The best modern artists taught designers how colour and its intensity swings emotions. Mark Rothko, abstract expressionist, the greatest proponent of colour study, proved that in his giant canvases. They took years to create. He layered his canvasses with different hues. Car designers do that today to give a colour depth, as if glowing from underneath the top coat. Get it wrong, for example place modern micra paint on a classic car, and you can see how it destroys a car’s visual and historical integrity.
There are as many shades of black as there are shades of white. Some colours are warm, some are cold. Warm means there’s a portion of red or yellow in it, cold means a lot of black or grey. Put the two together and the eye tells us something is incompatible even if the head doesn’t know why. Some shades have no intensity. No matter how bright the sun the shade won’t reflect light to delight the eye. By trial and error we discover using one shade for everything doesn’t guarantee uniformity. Different materials absorb colour in different ways, carpet, leather, metal, plastic, and so on.
Those who scoff at colour care are the first to admit a bright red sports car is a magnet to speed cops. And you don’t have to own a Doberman Pincher to choose an expensive model in black with a chocolate brown interior. You can just be stupid. Or you can be Porsche who will sell you that exact combination for a lot of money. Choosing colour is as important as choosing the car itself. Of course, there are folk who don’t care. They buy a car, rust, scrapes, and vinyl roof, just to get from A to B.
If you care about a car’s aesthetics but forget everything you’ve just read, remember: Keep. It. Simple.
GROUSEY’S FOOTWELL FINDS
Shopping mall robbers
Last week’s mention of charges for parking too long or in the wrong way in your local Tesco or B&Q car park elicited a lot of angry responses. A shopping mall car park is technically a private parking area. I know that should not be the case, but until kicked into touch by an independent-minded nation, that’s the reality. Try being a pensioner, a student, or a single mother with kids and get swiped for an extra £100 charge. Expect harassment and intimidation by the English-based thieves operating those scams. The charges are unenforceable. The companies rely on your fear of reprisal to make you pay up. They are not a fine, they are only an invoice. I’d forgotten SNP MP Pete Wishart instigated a co-sponsored Private Members Bill to combat the blackmailers after his local Perth UKCPS began photographing drivers who had broken retail park rules. Private parking companies have no official right to fine you, though they may try to make you think they do. All they’re doing is advising you of what they deem a breach of contract. The cowboy owners will refuse to respond to press interviews or the like. They exist to remove your wallet. The Scottish Government should alienate the sods altogether.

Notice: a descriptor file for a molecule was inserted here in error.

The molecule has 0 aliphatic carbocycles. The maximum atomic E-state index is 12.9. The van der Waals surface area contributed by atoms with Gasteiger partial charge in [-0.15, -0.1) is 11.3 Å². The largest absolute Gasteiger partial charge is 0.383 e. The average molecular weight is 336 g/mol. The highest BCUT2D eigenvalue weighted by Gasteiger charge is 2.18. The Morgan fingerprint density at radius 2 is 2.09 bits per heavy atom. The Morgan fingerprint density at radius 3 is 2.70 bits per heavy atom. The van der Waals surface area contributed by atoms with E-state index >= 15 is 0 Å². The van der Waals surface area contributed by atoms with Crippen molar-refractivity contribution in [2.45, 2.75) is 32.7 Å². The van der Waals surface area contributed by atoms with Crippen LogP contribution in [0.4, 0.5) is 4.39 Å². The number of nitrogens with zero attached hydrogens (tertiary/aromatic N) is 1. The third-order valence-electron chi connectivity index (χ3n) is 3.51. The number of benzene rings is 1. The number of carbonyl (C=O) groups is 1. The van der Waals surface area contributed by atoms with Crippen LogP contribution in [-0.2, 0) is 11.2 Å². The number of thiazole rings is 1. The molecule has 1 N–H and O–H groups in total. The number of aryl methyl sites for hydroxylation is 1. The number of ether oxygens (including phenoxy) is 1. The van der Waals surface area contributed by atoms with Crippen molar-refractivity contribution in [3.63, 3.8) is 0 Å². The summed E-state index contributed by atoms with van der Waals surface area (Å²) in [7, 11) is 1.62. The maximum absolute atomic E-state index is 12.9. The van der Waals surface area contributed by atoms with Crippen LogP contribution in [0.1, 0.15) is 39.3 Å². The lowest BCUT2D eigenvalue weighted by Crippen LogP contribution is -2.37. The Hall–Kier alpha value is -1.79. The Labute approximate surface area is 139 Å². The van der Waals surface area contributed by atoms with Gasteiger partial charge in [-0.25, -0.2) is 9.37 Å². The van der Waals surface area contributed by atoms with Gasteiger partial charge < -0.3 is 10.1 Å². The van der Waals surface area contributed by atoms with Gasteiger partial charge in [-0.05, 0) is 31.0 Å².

Los Angeles Auto Show
I’m usually in Tinsel Town at this time of year plying my scripts, available to pay a visit to the annual car show in the downtown area of pseudo-skyscrapers and apartment blocks, where television serials are shot pretending to be in Manhattan. Few new models are premiered, those are left for the big European or Japanese shows. What you get are wild and wacky one-off concept designs from students in the prestigious Pasadena Art Centre of Design, their car design course one of the best in the world. One bRit car will be there: the new version of the massively successful Range Rover Evoque, the car launched by Mrs Unsmiley Beckham. The current Evoque, about as big as any family needs in an SUV, transformed the company’s financial bottom line. Sales have not dropped below 100,000 units annually, even six years after its launch. I suspect little will be done to its ‘sat-on-by-an-elephant shape. Expect changes to the interior, maybe an all-digital dash. An electric or hybrid is welcome. The planet is running out of time.
Glasgow Airport parking woes
A reader tells me, some while back she left his car at Glasgow airport for a short business trip, returned at night in the pouring rain, and drove home to Ayr. Next afternoon she discovered the rear bumper misshapen. It was clear to her, her car had been hit by another, probably reversing into the bay behind hers. “The airport authorities were not much interested in helping me.” She began the process of reporting the matter to the police. When the police took action they were told security camera recording discs get wiped after 48 hours. Some security service. What if a theft of a car or an injury? Her insurance company sued the airport. So much for security concerns that have you remove shoes, belts, briefcases, backpacks, cameras, computers, jackets and gold filled teeth before herding us to the gift shop! Lesson: no matter how tired you are, walk around your vehicle on arrival, use your iPhone to photograph damage and the car behind, or next to you if your door is dinged or dented.